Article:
Sportsmen and women love October. Hunting season is underway and, with winter coming, the fishing is often the best of the year. October is also the busiest month of the political year and, in a close presidential contest, campaign season and hunting season share more than the calendar. With the election turning on states like Virginia, Colorado, Ohio, and Pennsylvania, Sens. Barack Obama and John McCain will be hunting hard for support among hook and bullet voters. For Obama, making inroads with this group is one key to victory in November.
The best proxy and gathering place for fishermen and hunters is Cabela's, the outdoor gear supplier with 28 superstores coupled with a more than $1 billion Internet and catalog business. More than a retailer, Cabela's is a cultural barometer. As NBC's Brian Williams has pointed out, whether you've even heard of Cabela's says a lot about your lifestyle. The retailer is foreign to the millions of Americans who rarely venture farther outdoors than a city park, but a favorite of sportsmen who do. In most of this year's pivotal states, there is a warehouse-size Cabela's store, whether on the West Virginia-Ohio border, or in Pennsylvania, Michigan, Wisconsin (which has two), or Minnesota (has three!).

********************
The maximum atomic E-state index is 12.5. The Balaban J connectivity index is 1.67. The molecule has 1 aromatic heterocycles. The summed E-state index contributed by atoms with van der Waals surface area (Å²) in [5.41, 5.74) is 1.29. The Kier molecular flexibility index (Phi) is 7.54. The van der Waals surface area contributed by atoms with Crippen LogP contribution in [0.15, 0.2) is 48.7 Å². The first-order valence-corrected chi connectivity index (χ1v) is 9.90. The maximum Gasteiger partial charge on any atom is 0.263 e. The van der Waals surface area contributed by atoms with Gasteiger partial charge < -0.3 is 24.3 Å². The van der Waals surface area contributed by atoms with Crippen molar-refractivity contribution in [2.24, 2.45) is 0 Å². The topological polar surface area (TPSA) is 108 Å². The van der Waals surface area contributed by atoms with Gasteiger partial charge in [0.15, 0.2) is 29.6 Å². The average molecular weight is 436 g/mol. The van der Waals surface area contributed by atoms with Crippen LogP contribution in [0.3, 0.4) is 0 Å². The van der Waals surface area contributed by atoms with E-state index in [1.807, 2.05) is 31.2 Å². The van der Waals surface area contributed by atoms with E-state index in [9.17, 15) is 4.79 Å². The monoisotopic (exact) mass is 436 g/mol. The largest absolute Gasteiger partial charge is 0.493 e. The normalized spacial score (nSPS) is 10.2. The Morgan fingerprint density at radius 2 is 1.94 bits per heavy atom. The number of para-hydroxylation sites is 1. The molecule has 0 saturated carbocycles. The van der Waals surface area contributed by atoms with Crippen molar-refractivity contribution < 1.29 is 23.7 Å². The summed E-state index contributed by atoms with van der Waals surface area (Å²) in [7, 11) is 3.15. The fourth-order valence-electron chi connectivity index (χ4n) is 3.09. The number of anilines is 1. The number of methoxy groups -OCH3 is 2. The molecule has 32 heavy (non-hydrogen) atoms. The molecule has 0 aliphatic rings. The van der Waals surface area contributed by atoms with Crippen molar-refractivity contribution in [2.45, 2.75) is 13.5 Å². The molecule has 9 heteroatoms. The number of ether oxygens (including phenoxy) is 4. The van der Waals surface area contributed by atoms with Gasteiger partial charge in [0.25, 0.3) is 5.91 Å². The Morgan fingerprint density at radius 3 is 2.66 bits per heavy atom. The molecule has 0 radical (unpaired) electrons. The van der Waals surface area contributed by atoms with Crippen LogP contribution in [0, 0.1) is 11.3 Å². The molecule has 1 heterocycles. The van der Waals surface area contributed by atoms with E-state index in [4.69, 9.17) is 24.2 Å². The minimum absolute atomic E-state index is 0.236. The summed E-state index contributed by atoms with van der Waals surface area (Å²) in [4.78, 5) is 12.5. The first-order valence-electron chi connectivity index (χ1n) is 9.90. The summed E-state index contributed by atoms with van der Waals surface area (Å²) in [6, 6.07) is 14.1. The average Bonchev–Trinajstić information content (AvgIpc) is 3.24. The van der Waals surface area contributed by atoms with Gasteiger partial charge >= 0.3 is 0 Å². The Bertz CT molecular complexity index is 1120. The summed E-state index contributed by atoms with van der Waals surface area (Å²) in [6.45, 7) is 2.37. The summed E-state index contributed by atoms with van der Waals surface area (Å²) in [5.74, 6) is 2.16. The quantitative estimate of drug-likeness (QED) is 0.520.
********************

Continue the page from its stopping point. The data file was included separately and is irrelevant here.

For years, the sportsman's vote was assumed to be mostly impenetrable for Democrats because of cultural issues and the volatility of the gun issue. Yet the political terrain has shifted during the last eight years, putting the "Cabela's vote" more in play. Ironically, it's the Bush administration and the gun lobby that Democrats can thank for the opportunity.
Sportsmen have become increasingly dissatisfied with the Bush administration's corporate-friendly environmental policies, and hook and bullet organizations are increasingly working with environmental groups. For instance, more than 400 environmental, angling, and hunting organizations opposed a 2004 administration mercury proposal, and the concerns of waterfowl hunters helped derail some proposed changes to wetland rules.
At the same time, the gun issue is losing its potency. Sure, the National Rifle Association is running television ads implying that Obama wants to take away hunting guns, but that attack is weakened by the recent success of the gun lobby at the Supreme Court. In June, the Supreme Court held that the Second Amendment guarantees a private right to bear arms—a decision Obama promptly embraced. Such a backdrop makes the scare tactics less likely to stick.
That's good news for conservation because the emphasis on the gun issue creates lousy politics for hunters and anglers. In 2004, Field and Stream columnist George Reiger pointed out that the gun lobby's almost exclusive focus on the Second Amendment meant that hunters could "end up with a closet full of guns with no place but a shooting range to use them."
Today's hunters and anglers face problems that have little to do with gun control and a lot to do with clean air and water, access to land to hunt and fish, and challenges like global warming. These issues can help reshape traditional political alignments. A July poll commissioned by the National Wildlife Federation found that while hunters and anglers are more likely to be conservatives or independents, they're open to being courted by both parties on outdoor issues they care about besides guns.